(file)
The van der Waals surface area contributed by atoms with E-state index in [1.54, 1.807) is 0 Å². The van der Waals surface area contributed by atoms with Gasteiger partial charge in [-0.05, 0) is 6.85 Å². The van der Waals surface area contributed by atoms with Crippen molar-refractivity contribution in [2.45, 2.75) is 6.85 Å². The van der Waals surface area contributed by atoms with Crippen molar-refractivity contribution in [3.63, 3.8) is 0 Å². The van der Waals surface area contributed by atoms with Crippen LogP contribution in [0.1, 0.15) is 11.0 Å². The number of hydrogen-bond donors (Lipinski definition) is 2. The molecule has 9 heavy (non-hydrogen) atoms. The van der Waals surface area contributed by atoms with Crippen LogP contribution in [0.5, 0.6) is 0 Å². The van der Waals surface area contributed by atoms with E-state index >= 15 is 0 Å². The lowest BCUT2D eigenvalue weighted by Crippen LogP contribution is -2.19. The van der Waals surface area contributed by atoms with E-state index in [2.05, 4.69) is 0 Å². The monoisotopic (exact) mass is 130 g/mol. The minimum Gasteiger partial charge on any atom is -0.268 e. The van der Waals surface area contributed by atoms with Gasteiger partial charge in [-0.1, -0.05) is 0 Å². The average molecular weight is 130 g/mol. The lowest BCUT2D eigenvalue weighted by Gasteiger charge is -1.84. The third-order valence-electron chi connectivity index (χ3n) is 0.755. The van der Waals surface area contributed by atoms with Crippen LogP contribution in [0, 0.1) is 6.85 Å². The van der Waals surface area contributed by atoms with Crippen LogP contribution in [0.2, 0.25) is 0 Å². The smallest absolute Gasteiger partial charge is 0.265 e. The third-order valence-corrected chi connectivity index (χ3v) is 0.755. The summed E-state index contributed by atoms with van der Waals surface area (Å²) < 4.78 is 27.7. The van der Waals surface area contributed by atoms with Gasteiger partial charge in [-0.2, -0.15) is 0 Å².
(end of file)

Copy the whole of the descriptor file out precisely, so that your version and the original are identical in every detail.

The van der Waals surface area contributed by atoms with E-state index in [1.54, 1.807) is 0 Å². The van der Waals surface area contributed by atoms with Gasteiger partial charge in [-0.05, 0) is 6.85 Å². The van der Waals surface area contributed by atoms with Crippen molar-refractivity contribution in [2.45, 2.75) is 6.85 Å². The van der Waals surface area contributed by atoms with Crippen molar-refractivity contribution in [3.63, 3.8) is 0 Å². The van der Waals surface area contributed by atoms with Crippen LogP contribution in [0.1, 0.15) is 11.0 Å². The number of hydrogen-bond donors (Lipinski definition) is 2. The molecule has 9 heavy (non-hydrogen) atoms. The van der Waals surface area contributed by atoms with Crippen LogP contribution in [0.5, 0.6) is 0 Å². The van der Waals surface area contributed by atoms with E-state index >= 15 is 0 Å². The lowest BCUT2D eigenvalue weighted by Crippen LogP contribution is -2.19. The van der Waals surface area contributed by atoms with E-state index in [2.05, 4.69) is 0 Å². The monoisotopic (exact) mass is 130 g/mol. The minimum Gasteiger partial charge on any atom is -0.268 e. The van der Waals surface area contributed by atoms with Gasteiger partial charge in [-0.1, -0.05) is 0 Å². The average molecular weight is 130 g/mol. The lowest BCUT2D eigenvalue weighted by Gasteiger charge is -1.84. The third-order valence-electron chi connectivity index (χ3n) is 0.755. The van der Waals surface area contributed by atoms with Crippen LogP contribution in [0, 0.1) is 6.85 Å². The van der Waals surface area contributed by atoms with Crippen LogP contribution in [0.2, 0.25) is 0 Å². The smallest absolute Gasteiger partial charge is 0.265 e. The third-order valence-corrected chi connectivity index (χ3v) is 0.755. The summed E-state index contributed by atoms with van der Waals surface area (Å²) < 4.78 is 27.7. The van der Waals surface area contributed by atoms with Gasteiger partial charge in [-0.2, -0.15) is 0 Å².